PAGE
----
Pig. A Review


Someone stole Nicolas Cage’s pet pig and he is ready to go on a violent and surprisingly surprising revenge rampage to get her back. That is the premise of the new movie Pig, which is currently playing at the State Theater in Ann Arbor.

Cage, an actor who most will recognize without the large beard he had in this film from National Treasure and Face Off, is in a recluse named Rob, living deep in the country in Oregon with a pet pig, making a living by digging up and selling truffles to Amir, the only person who frequents his property. Amir then sells them to upscale restaurants in Portland.

But that success brings unwanted attention as a group of assailants break in and kidnap his pet, leaving him beaten up for the rest of the film. With Amir in tow, he goes on a detective trip back through a surprising story that is equal parts mystery, fight film, a biography of the main character and a commentary on modern food and the difference between doing what is trendy and what makes you really happy in life.

Alex Wolf holds his own as Amir – a smug and self-satisfied, Camaro driving, classical music listening millennial who learns more than eh bargains for about his city, industry and life when Cage drags him along on his quest. Most millennials will remember him as the drummer from the Naked Brothers Band TV show on Nickelodeon. But now, he has grown into a fully developed and mature actor.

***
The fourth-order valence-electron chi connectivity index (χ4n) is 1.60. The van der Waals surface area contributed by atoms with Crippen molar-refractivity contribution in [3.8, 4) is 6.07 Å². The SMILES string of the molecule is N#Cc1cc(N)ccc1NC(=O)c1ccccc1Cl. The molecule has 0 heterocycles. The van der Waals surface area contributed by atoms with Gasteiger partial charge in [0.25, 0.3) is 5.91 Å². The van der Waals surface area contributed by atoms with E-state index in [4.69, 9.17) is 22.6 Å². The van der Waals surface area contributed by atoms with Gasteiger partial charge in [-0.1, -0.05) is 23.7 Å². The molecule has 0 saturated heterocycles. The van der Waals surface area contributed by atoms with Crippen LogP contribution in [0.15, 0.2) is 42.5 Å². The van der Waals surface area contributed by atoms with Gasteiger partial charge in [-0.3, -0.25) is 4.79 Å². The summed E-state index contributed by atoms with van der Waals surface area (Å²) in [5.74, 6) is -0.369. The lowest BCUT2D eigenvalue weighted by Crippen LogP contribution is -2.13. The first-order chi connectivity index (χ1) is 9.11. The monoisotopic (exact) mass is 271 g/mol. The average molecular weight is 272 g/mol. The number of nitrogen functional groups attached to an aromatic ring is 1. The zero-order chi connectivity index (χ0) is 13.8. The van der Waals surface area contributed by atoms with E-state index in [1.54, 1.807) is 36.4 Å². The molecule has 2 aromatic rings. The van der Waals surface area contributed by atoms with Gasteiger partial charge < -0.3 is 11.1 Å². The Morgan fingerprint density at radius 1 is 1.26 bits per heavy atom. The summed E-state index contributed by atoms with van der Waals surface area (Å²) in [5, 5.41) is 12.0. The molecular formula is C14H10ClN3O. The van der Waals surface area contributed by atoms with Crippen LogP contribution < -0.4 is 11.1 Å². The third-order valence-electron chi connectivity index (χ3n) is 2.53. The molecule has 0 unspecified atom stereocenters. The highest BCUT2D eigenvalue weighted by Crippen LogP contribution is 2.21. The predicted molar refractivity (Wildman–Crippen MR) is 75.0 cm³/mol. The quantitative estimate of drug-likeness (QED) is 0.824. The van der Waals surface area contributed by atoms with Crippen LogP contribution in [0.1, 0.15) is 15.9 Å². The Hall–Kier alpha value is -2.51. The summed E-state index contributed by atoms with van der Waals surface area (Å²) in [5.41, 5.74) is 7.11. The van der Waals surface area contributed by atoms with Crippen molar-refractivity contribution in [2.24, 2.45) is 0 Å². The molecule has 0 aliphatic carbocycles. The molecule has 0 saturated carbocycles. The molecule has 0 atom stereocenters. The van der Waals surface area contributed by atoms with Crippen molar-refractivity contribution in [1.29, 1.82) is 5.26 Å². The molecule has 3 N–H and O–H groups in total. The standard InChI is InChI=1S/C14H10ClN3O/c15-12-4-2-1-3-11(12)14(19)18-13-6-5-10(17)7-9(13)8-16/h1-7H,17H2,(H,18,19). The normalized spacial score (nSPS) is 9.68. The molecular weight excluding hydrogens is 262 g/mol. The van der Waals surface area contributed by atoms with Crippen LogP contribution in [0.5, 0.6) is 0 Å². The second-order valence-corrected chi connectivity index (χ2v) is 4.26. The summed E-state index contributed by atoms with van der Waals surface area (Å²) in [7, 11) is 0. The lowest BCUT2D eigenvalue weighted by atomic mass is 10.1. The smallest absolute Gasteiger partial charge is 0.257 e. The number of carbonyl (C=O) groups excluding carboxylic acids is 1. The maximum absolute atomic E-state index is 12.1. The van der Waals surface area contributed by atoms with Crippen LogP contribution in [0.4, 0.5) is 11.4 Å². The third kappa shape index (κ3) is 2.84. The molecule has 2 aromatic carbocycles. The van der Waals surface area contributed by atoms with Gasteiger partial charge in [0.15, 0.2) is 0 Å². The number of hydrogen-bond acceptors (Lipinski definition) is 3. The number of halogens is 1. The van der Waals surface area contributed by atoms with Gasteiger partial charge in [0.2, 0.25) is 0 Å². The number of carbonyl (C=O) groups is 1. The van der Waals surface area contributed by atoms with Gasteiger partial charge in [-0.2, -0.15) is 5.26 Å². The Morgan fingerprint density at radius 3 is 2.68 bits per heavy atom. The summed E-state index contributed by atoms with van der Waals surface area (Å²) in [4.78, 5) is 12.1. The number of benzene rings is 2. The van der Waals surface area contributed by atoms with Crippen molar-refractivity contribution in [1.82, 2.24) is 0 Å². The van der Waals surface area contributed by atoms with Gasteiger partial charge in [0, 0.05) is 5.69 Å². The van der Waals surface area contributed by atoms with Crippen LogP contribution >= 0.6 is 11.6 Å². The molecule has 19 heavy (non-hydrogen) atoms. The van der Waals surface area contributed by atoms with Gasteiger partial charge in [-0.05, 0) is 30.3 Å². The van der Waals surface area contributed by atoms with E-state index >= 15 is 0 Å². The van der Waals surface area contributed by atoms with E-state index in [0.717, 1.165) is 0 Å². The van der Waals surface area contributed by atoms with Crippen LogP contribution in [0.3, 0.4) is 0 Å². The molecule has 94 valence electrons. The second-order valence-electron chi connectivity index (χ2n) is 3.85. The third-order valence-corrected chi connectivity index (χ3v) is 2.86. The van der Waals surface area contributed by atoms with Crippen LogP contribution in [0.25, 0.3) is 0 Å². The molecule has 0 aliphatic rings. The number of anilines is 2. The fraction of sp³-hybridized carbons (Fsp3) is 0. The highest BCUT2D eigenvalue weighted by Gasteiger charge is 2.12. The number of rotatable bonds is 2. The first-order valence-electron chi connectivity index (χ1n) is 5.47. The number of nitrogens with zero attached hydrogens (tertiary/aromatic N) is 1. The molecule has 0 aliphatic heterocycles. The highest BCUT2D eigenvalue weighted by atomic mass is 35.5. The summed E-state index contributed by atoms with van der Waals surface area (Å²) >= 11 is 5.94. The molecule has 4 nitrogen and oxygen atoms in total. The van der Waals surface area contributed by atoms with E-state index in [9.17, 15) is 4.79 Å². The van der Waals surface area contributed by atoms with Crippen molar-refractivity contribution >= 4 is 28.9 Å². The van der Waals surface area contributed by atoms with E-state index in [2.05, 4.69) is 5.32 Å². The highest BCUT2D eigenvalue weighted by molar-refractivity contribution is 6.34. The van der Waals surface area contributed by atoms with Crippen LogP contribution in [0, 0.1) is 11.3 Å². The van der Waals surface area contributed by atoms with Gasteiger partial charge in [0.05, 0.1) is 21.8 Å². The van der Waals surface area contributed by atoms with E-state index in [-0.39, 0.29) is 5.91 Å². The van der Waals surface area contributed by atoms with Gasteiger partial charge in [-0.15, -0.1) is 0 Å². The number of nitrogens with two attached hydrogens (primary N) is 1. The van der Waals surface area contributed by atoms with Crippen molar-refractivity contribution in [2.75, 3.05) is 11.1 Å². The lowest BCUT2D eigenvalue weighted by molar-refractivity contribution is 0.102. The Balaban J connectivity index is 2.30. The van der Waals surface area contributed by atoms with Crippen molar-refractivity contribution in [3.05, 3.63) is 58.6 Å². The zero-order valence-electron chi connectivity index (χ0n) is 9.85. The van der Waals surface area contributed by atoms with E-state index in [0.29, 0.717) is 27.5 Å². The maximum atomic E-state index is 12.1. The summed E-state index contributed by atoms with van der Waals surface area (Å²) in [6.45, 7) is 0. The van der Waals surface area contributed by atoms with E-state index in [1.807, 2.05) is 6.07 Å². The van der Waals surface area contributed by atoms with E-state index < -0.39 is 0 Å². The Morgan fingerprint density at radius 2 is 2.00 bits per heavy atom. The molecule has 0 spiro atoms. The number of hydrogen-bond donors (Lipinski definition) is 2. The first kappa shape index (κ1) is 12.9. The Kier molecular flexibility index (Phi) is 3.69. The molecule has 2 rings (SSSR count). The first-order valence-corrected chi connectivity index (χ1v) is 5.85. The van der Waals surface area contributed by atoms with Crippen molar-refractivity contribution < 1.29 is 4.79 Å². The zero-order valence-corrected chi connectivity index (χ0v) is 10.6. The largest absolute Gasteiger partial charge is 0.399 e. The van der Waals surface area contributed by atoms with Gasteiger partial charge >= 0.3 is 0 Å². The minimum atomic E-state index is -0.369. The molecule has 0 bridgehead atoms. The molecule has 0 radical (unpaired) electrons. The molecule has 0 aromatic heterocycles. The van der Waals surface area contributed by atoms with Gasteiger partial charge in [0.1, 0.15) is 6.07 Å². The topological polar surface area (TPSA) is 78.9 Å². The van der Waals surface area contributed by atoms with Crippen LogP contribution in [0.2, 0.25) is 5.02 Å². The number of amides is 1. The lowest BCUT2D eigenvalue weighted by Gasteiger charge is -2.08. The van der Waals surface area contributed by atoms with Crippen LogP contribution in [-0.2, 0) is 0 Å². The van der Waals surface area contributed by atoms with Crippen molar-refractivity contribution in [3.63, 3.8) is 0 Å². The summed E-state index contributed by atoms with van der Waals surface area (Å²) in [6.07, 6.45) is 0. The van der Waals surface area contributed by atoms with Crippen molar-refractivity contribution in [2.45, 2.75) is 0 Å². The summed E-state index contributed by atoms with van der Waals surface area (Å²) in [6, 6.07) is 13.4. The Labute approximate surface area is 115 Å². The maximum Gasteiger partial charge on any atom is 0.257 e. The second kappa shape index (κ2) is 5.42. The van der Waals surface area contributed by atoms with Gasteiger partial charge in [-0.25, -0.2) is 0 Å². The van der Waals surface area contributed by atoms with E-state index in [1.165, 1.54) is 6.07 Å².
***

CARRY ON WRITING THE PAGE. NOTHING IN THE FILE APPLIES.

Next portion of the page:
The film well earns its R-rating through its fight scenes early in the film and the emotional toll of what is revealed later in the film. Cage never does clean himself up from the short but realistically brutal fight in the first act of the film. It is also a bit jarring in its change in tone in some places. Pace-wise, the film is on its own schedule, but instead of feeling its 92 minutes, it simply doesn’t seem to matter if you are paying attention to the subtlety of what is going on.

A bit part of what makes this movie good is that while it is a awards-centered, highly serious drama it is not so serious that it takes itself too seriously. Cage and Wolf’s tit-for-tats got a few chuckles several times through the film, as did the occasional one liner that sneaks up in the script and surprises you as much as the rest of the film does as a whole.

This film is definitely worth giving a shot.

Image Credit: Michigan Theater Foundation, michtheater.org.

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